Americans’ economic outlook is higher than it has been since Fall of 2009, according to a new survey by Citi and conducted by Hart Research Associates.
The survey revealed that Americans are more optimistic about economic conditions than in any quarter since the survey began in September 2009. The Citi Economic Pulse, a quarterly measure of Americans’ attitude toward the economy, remains in negative territory, but rose to a new high of -4 in the third quarter, after hitting its slowest point of -17 in the third quarter of 2011.
Unlike previous years, attitudes have continued to improve in 2012.
“Consumer confidence has risen significantly in the last 12 months, and Americans are now more optimistic than at any point since we introduced the Citi Economic Pulse three years ago,” said Michelle Peluso, Chief Global Consumer Marketing and Internet Officer for Citi. “Whether or not that momentum will persist or fade is very much an open question, but this latest reading is an encouraging sign.”
In general, the third quarter Pulse finds less of an increase in positive views of the economy, but rather a notable decrease in negative views. For example, 75 percent of consumers rate employment opportunities in their area as only fair or poor, which is 10 points lower than a year ago (85 percent). In the same vein, 19 percent say local employment opportunities are excellent or good, which is six points higher than a year ago.
Overall, 28 percent of consumers rate the current condition of their local economy as excellent or good, which is a five-point increase since the third quarter of last year, while 70 percent rate their local economy as only fair or poor, a two-point decline since March 2012. In the coming year, 51 percent expect conditions to get a least somewhat better. This is a 10-point improvement since August 2011, when only 41 percent were optimistic. Interestingly, the greatest recent shift in consumer sentiment is being seen among the youngest and lowest-income groups, who typically are more sensitive to local economic conditions.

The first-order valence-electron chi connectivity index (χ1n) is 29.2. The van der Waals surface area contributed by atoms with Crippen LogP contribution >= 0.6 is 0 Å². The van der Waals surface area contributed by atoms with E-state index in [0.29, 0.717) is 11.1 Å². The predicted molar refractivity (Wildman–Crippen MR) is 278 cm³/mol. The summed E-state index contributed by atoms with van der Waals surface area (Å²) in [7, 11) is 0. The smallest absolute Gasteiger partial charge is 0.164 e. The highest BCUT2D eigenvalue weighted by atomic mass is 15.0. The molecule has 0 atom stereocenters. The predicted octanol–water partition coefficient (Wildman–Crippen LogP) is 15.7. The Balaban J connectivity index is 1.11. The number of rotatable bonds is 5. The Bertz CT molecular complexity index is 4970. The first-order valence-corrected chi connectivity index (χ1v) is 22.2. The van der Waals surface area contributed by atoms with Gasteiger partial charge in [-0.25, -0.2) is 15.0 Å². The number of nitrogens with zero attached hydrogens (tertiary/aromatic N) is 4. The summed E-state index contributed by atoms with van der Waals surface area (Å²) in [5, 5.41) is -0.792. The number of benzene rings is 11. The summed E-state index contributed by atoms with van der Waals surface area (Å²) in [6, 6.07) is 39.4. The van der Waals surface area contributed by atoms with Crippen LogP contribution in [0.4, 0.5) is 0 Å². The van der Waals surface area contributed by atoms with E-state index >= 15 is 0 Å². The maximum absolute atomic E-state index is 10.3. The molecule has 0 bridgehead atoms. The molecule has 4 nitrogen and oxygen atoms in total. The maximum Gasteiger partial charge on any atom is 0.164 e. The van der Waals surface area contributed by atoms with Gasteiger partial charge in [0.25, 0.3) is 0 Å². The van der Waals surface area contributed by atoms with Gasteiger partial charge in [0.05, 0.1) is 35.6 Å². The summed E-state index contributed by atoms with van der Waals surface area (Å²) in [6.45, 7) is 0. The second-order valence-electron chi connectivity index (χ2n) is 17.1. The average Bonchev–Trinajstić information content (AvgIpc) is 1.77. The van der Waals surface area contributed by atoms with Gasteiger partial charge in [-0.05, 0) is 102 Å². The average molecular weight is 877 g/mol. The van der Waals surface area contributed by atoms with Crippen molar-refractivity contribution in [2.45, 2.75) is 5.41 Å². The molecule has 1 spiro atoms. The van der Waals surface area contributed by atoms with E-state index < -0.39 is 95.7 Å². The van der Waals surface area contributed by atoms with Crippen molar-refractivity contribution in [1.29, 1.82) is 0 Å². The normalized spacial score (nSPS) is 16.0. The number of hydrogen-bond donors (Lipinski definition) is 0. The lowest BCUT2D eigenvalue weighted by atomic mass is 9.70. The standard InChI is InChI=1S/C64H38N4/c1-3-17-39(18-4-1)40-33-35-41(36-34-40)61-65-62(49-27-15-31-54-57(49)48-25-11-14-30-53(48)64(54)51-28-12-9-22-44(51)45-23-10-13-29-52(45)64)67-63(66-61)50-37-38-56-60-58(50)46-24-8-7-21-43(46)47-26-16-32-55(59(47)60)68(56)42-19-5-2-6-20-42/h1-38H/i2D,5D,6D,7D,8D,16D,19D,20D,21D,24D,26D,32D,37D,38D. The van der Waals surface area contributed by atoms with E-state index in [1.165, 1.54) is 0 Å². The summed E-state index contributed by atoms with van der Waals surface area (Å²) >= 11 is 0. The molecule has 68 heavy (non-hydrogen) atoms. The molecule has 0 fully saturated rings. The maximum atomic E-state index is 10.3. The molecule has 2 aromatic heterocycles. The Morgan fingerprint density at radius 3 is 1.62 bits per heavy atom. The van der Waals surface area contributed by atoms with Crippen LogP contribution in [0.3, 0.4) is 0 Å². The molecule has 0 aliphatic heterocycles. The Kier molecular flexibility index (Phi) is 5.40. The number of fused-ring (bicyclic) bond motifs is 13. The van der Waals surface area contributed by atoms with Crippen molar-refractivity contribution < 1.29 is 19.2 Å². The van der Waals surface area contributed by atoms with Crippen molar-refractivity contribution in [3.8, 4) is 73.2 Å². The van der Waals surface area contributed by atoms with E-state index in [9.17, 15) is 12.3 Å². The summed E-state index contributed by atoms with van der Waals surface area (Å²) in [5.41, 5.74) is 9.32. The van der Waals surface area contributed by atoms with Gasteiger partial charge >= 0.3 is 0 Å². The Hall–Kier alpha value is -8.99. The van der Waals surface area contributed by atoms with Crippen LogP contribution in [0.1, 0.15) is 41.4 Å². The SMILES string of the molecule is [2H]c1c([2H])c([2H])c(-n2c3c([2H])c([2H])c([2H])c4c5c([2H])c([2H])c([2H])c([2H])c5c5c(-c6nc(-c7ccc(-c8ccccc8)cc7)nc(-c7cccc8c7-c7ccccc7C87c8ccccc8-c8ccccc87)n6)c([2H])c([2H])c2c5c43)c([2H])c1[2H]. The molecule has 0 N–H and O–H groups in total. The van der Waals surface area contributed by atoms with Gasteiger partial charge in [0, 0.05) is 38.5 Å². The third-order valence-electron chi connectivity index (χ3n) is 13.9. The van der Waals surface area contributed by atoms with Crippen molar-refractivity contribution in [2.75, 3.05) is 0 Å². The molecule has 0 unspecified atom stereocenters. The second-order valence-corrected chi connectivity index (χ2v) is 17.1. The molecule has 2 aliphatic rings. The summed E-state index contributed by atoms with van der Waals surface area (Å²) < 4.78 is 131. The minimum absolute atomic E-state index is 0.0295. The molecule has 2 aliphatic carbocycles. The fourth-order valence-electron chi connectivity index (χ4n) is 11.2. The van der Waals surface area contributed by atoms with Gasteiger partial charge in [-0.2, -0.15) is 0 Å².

Over the past four years following the economic downturn, Americans have dramatically altered the way they save and spend, but within the past few months there are signs of another change as consumers say they are getting better control of their finances and fewer report making sacrifices because of the economy.
When given a list of possible changes to their saving and spending habits, more than three quarters (76 percent) of Americans report that they are getting better control of their finances or putting themselves on a budget. While 60 percent of Americans are currently cutting down on credit card purchases, that marks an eight-point decrease from November 2011. There is a similar drop in the number of consumers who say they have been eating out less often, from 67 percent who said so in August 2011 to 58 percent in the current survey. Some Americans are still forced to consider drastic financial decisions due to the slow economy: 29 percent are working longer hours to make ends meet, and 24 percent are doing jobs they would not choose in a better economy but each of these decreased five points since November 2011.
Citi, the leading global bank, has approximately 200 million customer accounts and does business in more than 160 countries and jurisdictions.